John Penton reviews 'The design of residential care and nursing homes', hfn 19, from the Centre for Accessible Environments (aj 3.12.98) and points out a couple of problems, which quite rightly need to be considered. However, I am sure it is better to adapt a design which is good for the majority of people rather than restrict general designs because of particular problems.
This approach is implicit in his comments on low window sills. It is surely better to build low sills that people can see out of when lying in bed (in far greater number than those suffering from vertigo) and to (cheaply) modify the low sill with a window box, rather than build higher sills in case people have vertigo.
wc provision is another example. His comments about people with limited upper-body reach, and the need for a grab-bar to be 375mm from the pan, overlook the fact that many more older people need helpers either side. An en-suite facility in a residential care home is often shown as a typical 'disabled toilet' with the wc pedestal adjacent to a wall and a wheelchair circle to one side, yet space for helpers requires 700mm both sides of the pan.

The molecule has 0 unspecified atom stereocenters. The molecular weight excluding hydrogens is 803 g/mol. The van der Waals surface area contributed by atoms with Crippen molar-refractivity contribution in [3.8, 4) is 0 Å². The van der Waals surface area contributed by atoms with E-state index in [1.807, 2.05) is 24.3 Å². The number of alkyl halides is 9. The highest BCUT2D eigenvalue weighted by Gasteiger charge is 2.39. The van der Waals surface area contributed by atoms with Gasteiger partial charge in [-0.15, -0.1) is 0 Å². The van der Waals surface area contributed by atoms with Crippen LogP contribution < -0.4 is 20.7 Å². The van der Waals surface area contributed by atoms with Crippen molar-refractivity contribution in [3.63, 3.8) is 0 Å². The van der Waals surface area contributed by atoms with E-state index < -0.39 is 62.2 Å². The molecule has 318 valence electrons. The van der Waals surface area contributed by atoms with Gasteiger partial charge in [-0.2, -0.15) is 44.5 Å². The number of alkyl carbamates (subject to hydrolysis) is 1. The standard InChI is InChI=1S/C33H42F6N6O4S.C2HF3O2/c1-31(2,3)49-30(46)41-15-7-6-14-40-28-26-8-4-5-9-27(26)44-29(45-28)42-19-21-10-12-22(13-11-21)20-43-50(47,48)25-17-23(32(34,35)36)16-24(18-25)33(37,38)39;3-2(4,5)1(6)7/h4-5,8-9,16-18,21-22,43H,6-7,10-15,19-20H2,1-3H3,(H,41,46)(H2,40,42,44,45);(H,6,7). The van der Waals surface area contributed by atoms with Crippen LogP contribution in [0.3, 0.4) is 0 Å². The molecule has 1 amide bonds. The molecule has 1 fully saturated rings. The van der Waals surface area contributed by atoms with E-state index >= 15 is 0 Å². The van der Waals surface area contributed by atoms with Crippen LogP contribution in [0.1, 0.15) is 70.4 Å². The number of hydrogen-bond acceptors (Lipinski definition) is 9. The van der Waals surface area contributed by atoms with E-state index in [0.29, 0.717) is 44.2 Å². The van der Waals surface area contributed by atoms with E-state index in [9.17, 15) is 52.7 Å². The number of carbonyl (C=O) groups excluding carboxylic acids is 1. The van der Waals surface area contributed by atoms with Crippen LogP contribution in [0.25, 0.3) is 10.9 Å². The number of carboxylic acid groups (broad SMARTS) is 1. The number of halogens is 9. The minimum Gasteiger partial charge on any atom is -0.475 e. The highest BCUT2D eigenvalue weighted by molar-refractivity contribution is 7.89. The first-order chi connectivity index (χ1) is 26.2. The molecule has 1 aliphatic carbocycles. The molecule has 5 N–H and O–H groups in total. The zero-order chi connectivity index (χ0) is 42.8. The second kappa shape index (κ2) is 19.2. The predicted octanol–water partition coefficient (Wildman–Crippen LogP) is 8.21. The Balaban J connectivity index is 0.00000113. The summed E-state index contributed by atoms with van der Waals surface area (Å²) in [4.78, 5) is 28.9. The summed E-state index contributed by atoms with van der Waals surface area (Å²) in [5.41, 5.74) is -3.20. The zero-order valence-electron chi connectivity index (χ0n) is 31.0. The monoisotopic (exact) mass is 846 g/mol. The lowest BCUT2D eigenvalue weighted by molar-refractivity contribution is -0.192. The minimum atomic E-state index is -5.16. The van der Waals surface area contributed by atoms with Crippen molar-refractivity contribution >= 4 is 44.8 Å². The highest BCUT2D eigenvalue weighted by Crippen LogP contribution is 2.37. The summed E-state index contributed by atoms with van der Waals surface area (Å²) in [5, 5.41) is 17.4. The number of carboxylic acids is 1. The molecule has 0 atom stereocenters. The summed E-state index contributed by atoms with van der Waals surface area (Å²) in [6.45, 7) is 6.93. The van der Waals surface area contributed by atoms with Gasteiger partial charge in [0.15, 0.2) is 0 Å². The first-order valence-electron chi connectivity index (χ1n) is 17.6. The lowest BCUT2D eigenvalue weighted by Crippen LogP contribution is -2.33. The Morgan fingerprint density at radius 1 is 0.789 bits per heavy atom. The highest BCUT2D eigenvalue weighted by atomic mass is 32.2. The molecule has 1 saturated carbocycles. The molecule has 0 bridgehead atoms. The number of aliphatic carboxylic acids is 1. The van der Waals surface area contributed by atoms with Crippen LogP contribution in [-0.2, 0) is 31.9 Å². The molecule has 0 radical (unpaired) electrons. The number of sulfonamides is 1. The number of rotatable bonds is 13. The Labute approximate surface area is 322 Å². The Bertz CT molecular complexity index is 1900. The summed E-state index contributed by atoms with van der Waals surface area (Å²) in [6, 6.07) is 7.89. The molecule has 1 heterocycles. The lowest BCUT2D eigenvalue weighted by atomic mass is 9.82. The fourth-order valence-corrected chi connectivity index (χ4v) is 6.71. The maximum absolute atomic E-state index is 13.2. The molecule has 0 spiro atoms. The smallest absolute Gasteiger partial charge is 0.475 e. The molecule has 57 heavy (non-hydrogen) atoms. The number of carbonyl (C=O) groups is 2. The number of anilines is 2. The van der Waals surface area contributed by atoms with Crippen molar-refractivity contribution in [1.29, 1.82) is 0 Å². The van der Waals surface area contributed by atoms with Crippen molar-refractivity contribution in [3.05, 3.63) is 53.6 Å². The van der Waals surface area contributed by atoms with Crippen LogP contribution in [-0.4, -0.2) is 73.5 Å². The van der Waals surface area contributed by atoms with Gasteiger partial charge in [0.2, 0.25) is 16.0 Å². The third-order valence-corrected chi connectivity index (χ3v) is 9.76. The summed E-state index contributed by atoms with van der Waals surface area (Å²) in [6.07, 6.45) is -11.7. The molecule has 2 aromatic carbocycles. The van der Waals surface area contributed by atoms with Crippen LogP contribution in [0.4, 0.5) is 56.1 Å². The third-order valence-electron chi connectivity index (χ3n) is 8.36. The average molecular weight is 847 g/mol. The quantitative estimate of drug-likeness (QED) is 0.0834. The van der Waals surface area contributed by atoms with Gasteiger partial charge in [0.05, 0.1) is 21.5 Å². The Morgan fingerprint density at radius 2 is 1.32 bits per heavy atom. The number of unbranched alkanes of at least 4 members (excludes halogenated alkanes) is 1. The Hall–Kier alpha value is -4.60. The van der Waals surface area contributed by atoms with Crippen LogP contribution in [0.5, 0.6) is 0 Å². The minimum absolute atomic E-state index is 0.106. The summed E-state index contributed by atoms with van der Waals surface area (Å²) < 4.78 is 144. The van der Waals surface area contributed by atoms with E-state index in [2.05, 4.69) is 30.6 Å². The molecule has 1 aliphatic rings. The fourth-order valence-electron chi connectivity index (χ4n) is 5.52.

A more general point is that while the mobility design criteria for older people are, in many ways, similar to those for people with disabilities, there are important differences which often get overlooked. For example, the turning circle for a wheelchair is often illustrated at 1500mm, yet this is for a self-propelled wheel chair. Older people usually have someone else pushing the chair, and this requires a turning circle of 1700mm to 2000mm.